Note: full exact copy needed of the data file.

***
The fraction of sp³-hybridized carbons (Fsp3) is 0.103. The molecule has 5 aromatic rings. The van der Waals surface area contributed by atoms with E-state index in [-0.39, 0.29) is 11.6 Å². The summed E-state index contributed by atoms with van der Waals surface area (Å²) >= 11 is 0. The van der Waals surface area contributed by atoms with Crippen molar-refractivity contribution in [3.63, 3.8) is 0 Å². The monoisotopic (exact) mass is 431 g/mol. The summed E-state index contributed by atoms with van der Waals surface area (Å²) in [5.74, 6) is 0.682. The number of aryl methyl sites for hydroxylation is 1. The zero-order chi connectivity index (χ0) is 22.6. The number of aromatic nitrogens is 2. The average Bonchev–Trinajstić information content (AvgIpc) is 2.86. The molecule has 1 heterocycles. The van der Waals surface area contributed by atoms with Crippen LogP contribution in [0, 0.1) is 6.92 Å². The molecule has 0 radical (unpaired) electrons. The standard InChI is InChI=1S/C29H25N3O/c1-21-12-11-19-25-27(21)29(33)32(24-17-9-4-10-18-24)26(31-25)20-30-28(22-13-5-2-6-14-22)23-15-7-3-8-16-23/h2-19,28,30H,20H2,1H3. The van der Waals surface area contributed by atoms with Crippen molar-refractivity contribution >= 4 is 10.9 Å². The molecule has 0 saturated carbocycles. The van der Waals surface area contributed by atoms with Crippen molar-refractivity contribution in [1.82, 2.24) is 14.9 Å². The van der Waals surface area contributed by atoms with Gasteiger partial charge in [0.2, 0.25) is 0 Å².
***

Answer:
The fraction of sp³-hybridized carbons (Fsp3) is 0.103. The molecule has 5 aromatic rings. The van der Waals surface area contributed by atoms with E-state index in [-0.39, 0.29) is 11.6 Å². The summed E-state index contributed by atoms with van der Waals surface area (Å²) >= 11 is 0. The van der Waals surface area contributed by atoms with Crippen molar-refractivity contribution in [3.63, 3.8) is 0 Å². The monoisotopic (exact) mass is 431 g/mol. The summed E-state index contributed by atoms with van der Waals surface area (Å²) in [5.74, 6) is 0.682. The number of aryl methyl sites for hydroxylation is 1. The zero-order chi connectivity index (χ0) is 22.6. The number of aromatic nitrogens is 2. The average Bonchev–Trinajstić information content (AvgIpc) is 2.86. The molecule has 1 heterocycles. The van der Waals surface area contributed by atoms with Crippen LogP contribution in [0, 0.1) is 6.92 Å². The molecule has 0 radical (unpaired) electrons. The standard InChI is InChI=1S/C29H25N3O/c1-21-12-11-19-25-27(21)29(33)32(24-17-9-4-10-18-24)26(31-25)20-30-28(22-13-5-2-6-14-22)23-15-7-3-8-16-23/h2-19,28,30H,20H2,1H3. The van der Waals surface area contributed by atoms with Crippen molar-refractivity contribution >= 4 is 10.9 Å². The molecule has 0 saturated carbocycles. The van der Waals surface area contributed by atoms with Crippen molar-refractivity contribution in [1.82, 2.24) is 14.9 Å². The van der Waals surface area contributed by atoms with Gasteiger partial charge in [0.2, 0.25) is 0 Å².